True grit sees Botswana sawmiller succeed
A sawmiller from Botswana uses an entry-level Wood-Mizer sawmill to produce high-value custom furniture out of the iron-hard logs from that country.
It was predestined that Robbie Jordaan should be born in Kimberley, the diamond capital of the world.
His birthplace shaped his lifelong passion for working with hard materials like concrete and timber. His large frame and strength made it easier to bend stubborn materials into the products that he imagined.
Rob tried his hand at a few professions after being schooled in Botswana and South Africa. But a company that made furniture from railway sleepers that his Dad started held Rob’s attention.
Railway sleepers are typically cut from rock-hard timbers to make them resistant to insect attack and damage from the weather.
Rob’s grit and his talent to shape furniture from these diamond-hard timber species was the start of his lifelong passion for timber.
Sawing the sleepers into boards saw Rob trading cross-border with a farmer in the Marico district of South Africa’s North-West Province.
There a water-cooled circular saw split the sleepers into boards that Rob turned into bar counters, heavy-dimensioned rustic furniture, and bespoke pieces for customers.
Rob’s dream to cut his timber remained, a heavy slab of concrete that he cut at a construction job making him think again how to cut the diamond-hard logs from Botswana into sawn timber?
Visits to sawmill suppliers in South Africa did not help too. He was given many choices, all of it very expensive given what he wanted to cut. His budget also remained small.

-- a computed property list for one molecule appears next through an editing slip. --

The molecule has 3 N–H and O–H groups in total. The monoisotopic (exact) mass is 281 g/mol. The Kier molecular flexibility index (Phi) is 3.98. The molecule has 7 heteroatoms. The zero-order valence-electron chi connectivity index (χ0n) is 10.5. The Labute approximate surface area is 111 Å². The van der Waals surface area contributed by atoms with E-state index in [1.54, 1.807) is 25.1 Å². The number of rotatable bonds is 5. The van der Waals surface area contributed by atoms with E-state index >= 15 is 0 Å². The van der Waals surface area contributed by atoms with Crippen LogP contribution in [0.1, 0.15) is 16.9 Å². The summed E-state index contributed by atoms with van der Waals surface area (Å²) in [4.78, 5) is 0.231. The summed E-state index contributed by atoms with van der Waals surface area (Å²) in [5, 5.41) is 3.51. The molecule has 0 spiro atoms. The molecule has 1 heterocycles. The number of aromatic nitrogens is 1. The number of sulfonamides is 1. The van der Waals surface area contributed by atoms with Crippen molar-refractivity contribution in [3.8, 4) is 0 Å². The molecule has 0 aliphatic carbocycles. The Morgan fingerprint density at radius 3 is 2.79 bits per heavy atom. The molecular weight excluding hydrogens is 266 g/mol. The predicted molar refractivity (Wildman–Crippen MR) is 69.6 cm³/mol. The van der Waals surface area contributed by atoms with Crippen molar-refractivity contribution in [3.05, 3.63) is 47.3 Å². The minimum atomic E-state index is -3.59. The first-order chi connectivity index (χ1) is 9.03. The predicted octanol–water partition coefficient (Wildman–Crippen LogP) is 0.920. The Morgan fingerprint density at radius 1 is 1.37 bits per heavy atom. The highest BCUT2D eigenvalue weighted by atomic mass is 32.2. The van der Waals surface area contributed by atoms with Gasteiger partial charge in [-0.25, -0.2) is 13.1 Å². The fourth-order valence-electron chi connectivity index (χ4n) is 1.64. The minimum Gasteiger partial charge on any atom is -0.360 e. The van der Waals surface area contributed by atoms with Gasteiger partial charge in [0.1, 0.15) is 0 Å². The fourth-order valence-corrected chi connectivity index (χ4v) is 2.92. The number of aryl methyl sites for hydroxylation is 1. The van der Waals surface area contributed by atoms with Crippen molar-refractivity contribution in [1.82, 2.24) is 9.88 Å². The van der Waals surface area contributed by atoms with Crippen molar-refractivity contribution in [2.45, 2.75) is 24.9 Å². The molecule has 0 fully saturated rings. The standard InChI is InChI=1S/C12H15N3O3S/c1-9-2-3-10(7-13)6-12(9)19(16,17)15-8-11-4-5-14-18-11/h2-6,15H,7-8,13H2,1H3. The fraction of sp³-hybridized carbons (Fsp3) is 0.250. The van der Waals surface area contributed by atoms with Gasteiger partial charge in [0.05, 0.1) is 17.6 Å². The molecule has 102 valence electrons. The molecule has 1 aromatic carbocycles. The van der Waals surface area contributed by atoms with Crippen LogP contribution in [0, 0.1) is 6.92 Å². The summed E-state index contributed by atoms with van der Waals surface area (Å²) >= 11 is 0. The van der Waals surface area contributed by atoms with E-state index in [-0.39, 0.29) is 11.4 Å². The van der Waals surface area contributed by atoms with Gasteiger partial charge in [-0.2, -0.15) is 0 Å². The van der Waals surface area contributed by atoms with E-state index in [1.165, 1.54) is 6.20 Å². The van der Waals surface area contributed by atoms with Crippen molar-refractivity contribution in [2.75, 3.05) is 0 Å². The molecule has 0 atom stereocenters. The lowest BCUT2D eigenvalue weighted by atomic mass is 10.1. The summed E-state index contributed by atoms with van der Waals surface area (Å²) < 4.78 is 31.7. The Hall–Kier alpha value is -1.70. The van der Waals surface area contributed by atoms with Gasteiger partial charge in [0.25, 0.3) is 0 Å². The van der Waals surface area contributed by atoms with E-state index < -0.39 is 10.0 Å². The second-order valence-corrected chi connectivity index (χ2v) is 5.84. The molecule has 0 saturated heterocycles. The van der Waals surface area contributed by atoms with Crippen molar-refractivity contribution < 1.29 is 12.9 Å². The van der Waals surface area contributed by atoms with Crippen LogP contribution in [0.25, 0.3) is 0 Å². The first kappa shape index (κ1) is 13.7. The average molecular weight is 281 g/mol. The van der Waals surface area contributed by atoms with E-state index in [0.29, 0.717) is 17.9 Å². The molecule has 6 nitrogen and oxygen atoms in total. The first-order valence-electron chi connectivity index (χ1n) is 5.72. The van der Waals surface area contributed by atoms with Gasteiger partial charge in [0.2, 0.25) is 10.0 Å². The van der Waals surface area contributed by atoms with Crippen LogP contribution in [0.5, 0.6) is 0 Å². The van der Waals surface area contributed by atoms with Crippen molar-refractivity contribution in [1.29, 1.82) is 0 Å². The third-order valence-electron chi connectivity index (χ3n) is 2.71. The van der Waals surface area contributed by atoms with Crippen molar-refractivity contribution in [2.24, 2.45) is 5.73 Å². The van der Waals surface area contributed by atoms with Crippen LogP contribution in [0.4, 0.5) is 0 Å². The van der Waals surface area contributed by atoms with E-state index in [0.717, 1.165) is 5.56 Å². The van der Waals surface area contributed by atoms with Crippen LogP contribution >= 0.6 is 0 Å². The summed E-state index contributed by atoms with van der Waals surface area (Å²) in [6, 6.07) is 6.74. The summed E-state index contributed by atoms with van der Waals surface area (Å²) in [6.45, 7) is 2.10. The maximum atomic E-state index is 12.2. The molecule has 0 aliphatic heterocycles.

A small but tough and very affordable sawmill manufactured by a Wood-Mizer subsidiary caught his eye. He finally had the sawmill to cut and unlock the beauty from the heavy and dense grains of Botswana’s hardwoods.
With sawmill in place and his construction job adding to his pocket, Rob could now produce the sawn timber needed for custom commissions.
The Wood-Mizer sawmill did not disappoint either, the 9 HP petrol engine cutting logs with
400 – 500 mm diameters. The largest leadwood Rob has cut measured 600 mm in diameter and 2,9 m in length.
“The trick to cut them is to cut very slowly and with a lot of water to keep the blade lubricated,” Rob says.
Finding the logs for sawn timber is a tough job.
Farmers and landowners contact Rob to remove heavy logs that have stood rooted for decades. Some have been set on fire to remove them.
His love for nature stops him from taking down trees that are alive. This makes his job to cut the heavy and dry timber into boards even more difficult.
“I’m using an entry-level Wood-Mizer product to do the job that much bigger machines are made to do.
“Despite its size, and regular use over several years, the Wood-Mizer mill stands up to the job, regular maintenance and using the right blades from Wood-Mizer ensuring that it boxes far above its weight,” Rob says.
Another little giant
The recent introduction of Wood-Mizer’s LX25 and LX50 allows for the same and bigger performance than Rob’s current mill.
With a 660 mm log diameter, 558 mm wide cut and 3,7 m log length, the Wood-Mizer LX25 packs a heavy punch with a large-in-class cutting capacity.
It offers a 9,5 HP petrol engine for sawmillers that need more performance.
Several additional features like an adjustable blade guide arm, easy blade engage, auto-locking sawhead, quick-set log clamps, 4 quick-set side supports, adds further value to the LX25.
This, together with a very affordable price tag, makes the Wood-Mizer’s LX25 a very attractive option for sawmillers with dreams like Rob’s.
Go to our website and find out more.